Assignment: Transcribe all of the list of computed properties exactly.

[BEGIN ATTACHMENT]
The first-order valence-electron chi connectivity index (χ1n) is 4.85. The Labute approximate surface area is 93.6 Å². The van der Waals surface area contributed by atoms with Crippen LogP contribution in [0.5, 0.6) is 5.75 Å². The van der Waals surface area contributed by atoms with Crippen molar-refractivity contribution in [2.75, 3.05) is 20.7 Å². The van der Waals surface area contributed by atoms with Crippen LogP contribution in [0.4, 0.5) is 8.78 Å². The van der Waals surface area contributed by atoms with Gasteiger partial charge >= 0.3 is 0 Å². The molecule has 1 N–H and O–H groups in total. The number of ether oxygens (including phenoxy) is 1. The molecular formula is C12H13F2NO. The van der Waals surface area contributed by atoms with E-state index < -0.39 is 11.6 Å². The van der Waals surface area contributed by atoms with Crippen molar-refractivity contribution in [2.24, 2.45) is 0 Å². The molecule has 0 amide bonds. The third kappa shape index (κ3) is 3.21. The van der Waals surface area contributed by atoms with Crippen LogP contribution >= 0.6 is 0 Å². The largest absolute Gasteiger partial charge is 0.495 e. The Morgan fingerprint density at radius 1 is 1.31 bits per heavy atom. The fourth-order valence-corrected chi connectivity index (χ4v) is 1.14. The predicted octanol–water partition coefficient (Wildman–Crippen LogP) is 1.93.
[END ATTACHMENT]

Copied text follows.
The first-order valence-electron chi connectivity index (χ1n) is 4.85. The Labute approximate surface area is 93.6 Å². The van der Waals surface area contributed by atoms with Crippen LogP contribution in [0.5, 0.6) is 5.75 Å². The van der Waals surface area contributed by atoms with Crippen molar-refractivity contribution in [2.75, 3.05) is 20.7 Å². The van der Waals surface area contributed by atoms with Crippen LogP contribution in [0.4, 0.5) is 8.78 Å². The van der Waals surface area contributed by atoms with Gasteiger partial charge >= 0.3 is 0 Å². The molecule has 1 N–H and O–H groups in total. The number of ether oxygens (including phenoxy) is 1. The molecular formula is C12H13F2NO. The van der Waals surface area contributed by atoms with E-state index < -0.39 is 11.6 Å². The van der Waals surface area contributed by atoms with Crippen molar-refractivity contribution in [2.24, 2.45) is 0 Å². The molecule has 0 amide bonds. The third kappa shape index (κ3) is 3.21. The van der Waals surface area contributed by atoms with Crippen LogP contribution >= 0.6 is 0 Å². The largest absolute Gasteiger partial charge is 0.495 e. The Morgan fingerprint density at radius 1 is 1.31 bits per heavy atom. The fourth-order valence-corrected chi connectivity index (χ4v) is 1.14. The predicted octanol–water partition coefficient (Wildman–Crippen LogP) is 1.93.